5 things you may not know about ASP.NET

Since its release in early 2002, Microsoft’s ASP.NET platform has gone from strength to strength. Despite its strong uptake from Microsoft-centric software houses, there may be a few people who have hesitated in adopting ASP.NET for their web development platform. Here I present some things you might not know about ASP.NET. Perhaps it’ll encourage you to take a look at it.


There once was a time when the standard IDE for developing ASP.NET apps, Visual Studio, was prohibitively expensive for the average Joe. In late 2007, Microsoft released its first versions of ‘Express’ software, aimed at students and hobbyists. Though Express incarnations have fewer features than their full version cousins, they do offer the possibility of exploring ASP.NET. The Microsoft website offers a download page for Visual Web Developer 2008 Express Edition. An express version of SQL Server is also available, and can be downloaded from the SQL Server 2008 download page.

MVC Support

The MVC pattern is an established and well-recognised way of building web applications, and is familiar to RoR, Java and PHP developers. For many years, MVC was not available as a standard approach to developing ASP.NET websites, but Microsoft has recognised the deficiency and have (at the time of writing) released version 1.0 Release Candidate of ASP.NET MVC. The release has had a mixed response from the ASP.NET community, many of whom are used to the traditional code-behind model. Despite the inevitable squabbles as to which way is best, many have welcomed the MVC approach for its separation of concerns and finer control over JavaScript and markup. To find out more about the release candidate, head over to Scott Guthrie’s blog post.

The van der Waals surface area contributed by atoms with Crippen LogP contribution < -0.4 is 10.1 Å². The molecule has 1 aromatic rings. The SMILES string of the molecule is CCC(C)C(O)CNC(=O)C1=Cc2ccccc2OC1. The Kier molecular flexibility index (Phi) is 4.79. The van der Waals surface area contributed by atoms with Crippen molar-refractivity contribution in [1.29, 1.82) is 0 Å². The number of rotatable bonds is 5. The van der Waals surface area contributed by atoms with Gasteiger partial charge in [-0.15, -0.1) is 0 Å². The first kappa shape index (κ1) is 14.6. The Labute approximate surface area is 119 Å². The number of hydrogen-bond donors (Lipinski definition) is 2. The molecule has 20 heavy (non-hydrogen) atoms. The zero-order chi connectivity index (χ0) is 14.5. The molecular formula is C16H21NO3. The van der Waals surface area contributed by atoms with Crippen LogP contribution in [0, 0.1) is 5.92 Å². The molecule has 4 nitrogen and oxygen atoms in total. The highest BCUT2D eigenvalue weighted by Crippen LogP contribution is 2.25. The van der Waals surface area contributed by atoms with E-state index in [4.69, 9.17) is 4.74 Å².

Learning Resources

A big advantage for anybody learning a new technology is the wealth of learning material that is available. Although you can rely on a large number of books, the ASP.NET learn website contains many videos on both traditional and MVC ASP.NET as well as data access.

Intrinsic jQuery Support

The lightweight open source JavaScript library that’s taken the web by storm is now fully supported by Microsoft. As well as full intellisense support in Visual Studio, Microsoft will be using the library as-is, without forking or changing the code from the main jQuery branch. What’s more, Microsoft will be using jQuery as a basis for future ASP.NET and ASP.NET AJAX features. I feel this counters the argument of Microsoft not supporting open-source software.

Career Prospects

Microsoft’s ubiquity means that learning ASP.NET and supporting technologies will do no harm to your career prospects. .NET skills are ranked as some of the most in-demand in the UK.